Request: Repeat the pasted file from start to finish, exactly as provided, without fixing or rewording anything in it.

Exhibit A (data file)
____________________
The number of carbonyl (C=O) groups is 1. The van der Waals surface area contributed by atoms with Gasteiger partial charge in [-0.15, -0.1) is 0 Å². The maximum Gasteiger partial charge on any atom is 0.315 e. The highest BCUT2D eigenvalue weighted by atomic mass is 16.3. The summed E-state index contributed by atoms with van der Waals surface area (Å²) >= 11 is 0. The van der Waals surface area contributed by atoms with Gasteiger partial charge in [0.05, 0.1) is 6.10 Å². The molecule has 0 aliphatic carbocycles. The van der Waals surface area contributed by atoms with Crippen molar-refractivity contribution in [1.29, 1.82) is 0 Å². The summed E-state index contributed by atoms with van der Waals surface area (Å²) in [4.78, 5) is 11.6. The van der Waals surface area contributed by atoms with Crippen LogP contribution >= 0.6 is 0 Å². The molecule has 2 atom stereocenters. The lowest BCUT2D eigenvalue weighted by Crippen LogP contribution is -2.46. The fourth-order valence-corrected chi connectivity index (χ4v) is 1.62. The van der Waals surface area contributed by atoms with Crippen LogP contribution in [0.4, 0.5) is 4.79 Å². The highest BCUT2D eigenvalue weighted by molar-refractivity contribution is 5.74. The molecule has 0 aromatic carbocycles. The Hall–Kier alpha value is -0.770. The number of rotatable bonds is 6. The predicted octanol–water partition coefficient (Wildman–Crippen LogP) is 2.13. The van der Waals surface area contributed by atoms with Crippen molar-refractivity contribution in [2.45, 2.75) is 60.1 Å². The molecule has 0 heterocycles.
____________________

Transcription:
The number of carbonyl (C=O) groups is 1. The van der Waals surface area contributed by atoms with Gasteiger partial charge in [-0.15, -0.1) is 0 Å². The maximum Gasteiger partial charge on any atom is 0.315 e. The highest BCUT2D eigenvalue weighted by atomic mass is 16.3. The summed E-state index contributed by atoms with van der Waals surface area (Å²) >= 11 is 0. The van der Waals surface area contributed by atoms with Gasteiger partial charge in [0.05, 0.1) is 6.10 Å². The molecule has 0 aliphatic carbocycles. The van der Waals surface area contributed by atoms with Crippen molar-refractivity contribution in [1.29, 1.82) is 0 Å². The summed E-state index contributed by atoms with van der Waals surface area (Å²) in [4.78, 5) is 11.6. The van der Waals surface area contributed by atoms with Crippen LogP contribution >= 0.6 is 0 Å². The molecule has 2 atom stereocenters. The lowest BCUT2D eigenvalue weighted by Crippen LogP contribution is -2.46. The fourth-order valence-corrected chi connectivity index (χ4v) is 1.62. The van der Waals surface area contributed by atoms with Crippen LogP contribution in [0.4, 0.5) is 4.79 Å². The highest BCUT2D eigenvalue weighted by molar-refractivity contribution is 5.74. The molecule has 0 aromatic carbocycles. The Hall–Kier alpha value is -0.770. The number of rotatable bonds is 6. The predicted octanol–water partition coefficient (Wildman–Crippen LogP) is 2.13. The van der Waals surface area contributed by atoms with Crippen molar-refractivity contribution in [2.45, 2.75) is 60.1 Å². The molecule has 0 heterocycles.